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Mark interviews David Boito, a screenwriter and novelist about his new novel VALLEY FLIERS, writing screenplays and scripts, and so much more.
Prior to the main content, Mark shares a personal update, and a word about this episode’s sponsor.
You can learn more about how you can get your work distributed to retailers and library systems around the world at starkreflections.ca/Findaway.
In their conversation, Mark and David talk about:
- What you call the role of a flyer
- The similarities with the way that a radio controlled model aircraft has with a full scale aircraft
- How David first got interested in RC controlled aircraft and the nearby Apollo 11 Flight field
- e inspiration to write a story based on this intriguing locale
- Initially beginning to write this novel in screenplay format and then later adapting it into a novel
- David’s other script work, including writing an episode of the last 1980s TV sitcom Head of the Class starring Howard Hesseman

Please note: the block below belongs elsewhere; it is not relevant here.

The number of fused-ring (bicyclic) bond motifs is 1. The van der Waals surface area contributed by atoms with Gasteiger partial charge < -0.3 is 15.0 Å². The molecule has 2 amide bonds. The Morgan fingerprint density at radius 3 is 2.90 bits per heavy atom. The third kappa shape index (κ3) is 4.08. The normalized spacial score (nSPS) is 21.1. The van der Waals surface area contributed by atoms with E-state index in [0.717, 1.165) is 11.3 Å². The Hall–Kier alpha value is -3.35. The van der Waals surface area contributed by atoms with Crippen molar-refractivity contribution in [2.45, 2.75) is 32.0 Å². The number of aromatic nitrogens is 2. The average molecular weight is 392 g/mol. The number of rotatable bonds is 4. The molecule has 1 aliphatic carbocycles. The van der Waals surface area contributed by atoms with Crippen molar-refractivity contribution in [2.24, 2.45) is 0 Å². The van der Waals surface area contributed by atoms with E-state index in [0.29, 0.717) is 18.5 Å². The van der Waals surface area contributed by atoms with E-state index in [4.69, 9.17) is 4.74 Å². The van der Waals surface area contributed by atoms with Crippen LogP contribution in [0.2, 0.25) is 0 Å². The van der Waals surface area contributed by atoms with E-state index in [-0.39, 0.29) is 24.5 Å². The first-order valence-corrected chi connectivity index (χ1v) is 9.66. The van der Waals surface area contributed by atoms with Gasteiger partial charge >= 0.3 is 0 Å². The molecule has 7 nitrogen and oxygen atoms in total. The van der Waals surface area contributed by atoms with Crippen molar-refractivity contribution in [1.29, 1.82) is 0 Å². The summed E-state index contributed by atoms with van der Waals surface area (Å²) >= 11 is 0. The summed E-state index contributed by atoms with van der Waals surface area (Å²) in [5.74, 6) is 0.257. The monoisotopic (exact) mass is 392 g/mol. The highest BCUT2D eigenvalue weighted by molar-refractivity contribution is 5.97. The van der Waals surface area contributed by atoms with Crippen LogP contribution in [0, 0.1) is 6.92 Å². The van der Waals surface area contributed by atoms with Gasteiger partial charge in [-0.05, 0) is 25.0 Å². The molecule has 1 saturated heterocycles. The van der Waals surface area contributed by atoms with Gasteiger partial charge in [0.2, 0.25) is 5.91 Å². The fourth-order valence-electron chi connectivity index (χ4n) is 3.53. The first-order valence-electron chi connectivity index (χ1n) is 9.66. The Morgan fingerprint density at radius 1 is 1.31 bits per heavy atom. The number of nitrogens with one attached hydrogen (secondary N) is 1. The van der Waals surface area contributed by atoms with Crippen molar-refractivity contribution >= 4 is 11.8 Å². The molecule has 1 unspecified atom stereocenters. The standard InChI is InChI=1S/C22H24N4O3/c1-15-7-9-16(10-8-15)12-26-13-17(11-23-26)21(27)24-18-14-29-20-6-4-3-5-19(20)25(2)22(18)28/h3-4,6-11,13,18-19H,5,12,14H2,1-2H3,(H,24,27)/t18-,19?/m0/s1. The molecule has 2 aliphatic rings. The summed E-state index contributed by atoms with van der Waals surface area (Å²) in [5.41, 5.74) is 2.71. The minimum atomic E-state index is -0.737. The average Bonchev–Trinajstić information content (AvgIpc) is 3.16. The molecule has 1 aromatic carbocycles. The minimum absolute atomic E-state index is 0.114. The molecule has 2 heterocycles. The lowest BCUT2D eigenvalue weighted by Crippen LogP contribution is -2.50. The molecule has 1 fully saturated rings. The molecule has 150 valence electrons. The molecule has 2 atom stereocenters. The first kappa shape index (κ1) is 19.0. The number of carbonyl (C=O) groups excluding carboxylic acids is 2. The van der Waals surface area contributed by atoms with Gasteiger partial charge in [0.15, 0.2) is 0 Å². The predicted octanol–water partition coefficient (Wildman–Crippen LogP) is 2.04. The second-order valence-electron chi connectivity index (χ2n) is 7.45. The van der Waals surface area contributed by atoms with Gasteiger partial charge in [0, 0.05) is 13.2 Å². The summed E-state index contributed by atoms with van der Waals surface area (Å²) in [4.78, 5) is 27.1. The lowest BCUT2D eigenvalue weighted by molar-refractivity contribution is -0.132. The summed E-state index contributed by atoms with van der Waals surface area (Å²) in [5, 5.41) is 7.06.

- How, once you have the screenplay you have a solid outline
- Making the decision to self publish and where David turned (Reedsy)
- How spying in the Hitchcock “Rear Window” era is significantly different with spying that can be done via modern drones
- The difference between flying a drone and flying an aviation model aircraft
- Advice David would offer to authors thinking of writing a novel or screenplay
- And more…
After the interview, Mark reflects on the craft skills and IP leverage that can come from creating a screenplay, as well as those manuscripts that stay locked in a drawer.
Links of Interest:
- David Boito
- Findaway Voices
- Write for the Win Storybundle
- TikTok FEAR AND LONGING IN LOS ANGELES Giveaway video
- The Canadian Mounted
- Patreon for Stark Reflections
- The Relaxed Author
- Publishing Pitfalls for Authors
- An Author’s Guide to Working with Libraries & Bookstores
- Wide for the Win
- Mark’s Canadian Werewolf Books
David Boito resides with his wife and son in the San Fernando Valley suburb of Los Angeles, near the miniature airfield that inspired Valley Fliers, his debut novel. He is a longtime fan of aviation and always looks to the sky as a plane goes by. David also works as a screenwriter and has authored short stories. He has been published in the UCLA literary journal, Westwind, among others.